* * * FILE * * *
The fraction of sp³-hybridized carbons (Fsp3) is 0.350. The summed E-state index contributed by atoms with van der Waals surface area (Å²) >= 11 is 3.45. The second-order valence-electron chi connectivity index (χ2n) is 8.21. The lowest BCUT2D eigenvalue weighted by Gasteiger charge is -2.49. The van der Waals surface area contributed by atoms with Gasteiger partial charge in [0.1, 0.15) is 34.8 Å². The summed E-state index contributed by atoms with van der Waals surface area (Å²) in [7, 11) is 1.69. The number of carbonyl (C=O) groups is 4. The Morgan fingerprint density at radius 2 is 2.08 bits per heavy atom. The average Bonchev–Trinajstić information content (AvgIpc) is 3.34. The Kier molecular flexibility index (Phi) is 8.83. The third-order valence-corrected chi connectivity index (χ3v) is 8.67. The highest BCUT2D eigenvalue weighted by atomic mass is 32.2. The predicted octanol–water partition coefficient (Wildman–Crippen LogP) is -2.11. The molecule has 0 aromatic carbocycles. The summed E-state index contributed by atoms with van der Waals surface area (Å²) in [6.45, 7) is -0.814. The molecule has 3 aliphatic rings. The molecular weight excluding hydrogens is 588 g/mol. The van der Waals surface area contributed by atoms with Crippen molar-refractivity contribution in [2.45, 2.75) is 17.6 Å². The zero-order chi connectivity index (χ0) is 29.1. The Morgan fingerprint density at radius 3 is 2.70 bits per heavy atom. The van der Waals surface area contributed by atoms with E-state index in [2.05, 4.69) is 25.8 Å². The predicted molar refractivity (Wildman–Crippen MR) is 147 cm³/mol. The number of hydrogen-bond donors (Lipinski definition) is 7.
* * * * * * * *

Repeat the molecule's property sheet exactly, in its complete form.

The fraction of sp³-hybridized carbons (Fsp3) is 0.350. The summed E-state index contributed by atoms with van der Waals surface area (Å²) >= 11 is 3.45. The second-order valence-electron chi connectivity index (χ2n) is 8.21. The lowest BCUT2D eigenvalue weighted by Gasteiger charge is -2.49. The van der Waals surface area contributed by atoms with Gasteiger partial charge in [0.1, 0.15) is 34.8 Å². The summed E-state index contributed by atoms with van der Waals surface area (Å²) in [7, 11) is 1.69. The number of carbonyl (C=O) groups is 4. The Morgan fingerprint density at radius 2 is 2.08 bits per heavy atom. The average Bonchev–Trinajstić information content (AvgIpc) is 3.34. The Kier molecular flexibility index (Phi) is 8.83. The third-order valence-corrected chi connectivity index (χ3v) is 8.67. The highest BCUT2D eigenvalue weighted by atomic mass is 32.2. The predicted octanol–water partition coefficient (Wildman–Crippen LogP) is -2.11. The molecule has 0 aromatic carbocycles. The summed E-state index contributed by atoms with van der Waals surface area (Å²) in [6.45, 7) is -0.814. The molecule has 3 aliphatic rings. The molecular weight excluding hydrogens is 588 g/mol. The van der Waals surface area contributed by atoms with Crippen molar-refractivity contribution in [2.45, 2.75) is 17.6 Å². The zero-order chi connectivity index (χ0) is 29.1. The Morgan fingerprint density at radius 3 is 2.70 bits per heavy atom. The van der Waals surface area contributed by atoms with E-state index in [2.05, 4.69) is 25.8 Å². The predicted molar refractivity (Wildman–Crippen MR) is 147 cm³/mol. The number of hydrogen-bond donors (Lipinski definition) is 7.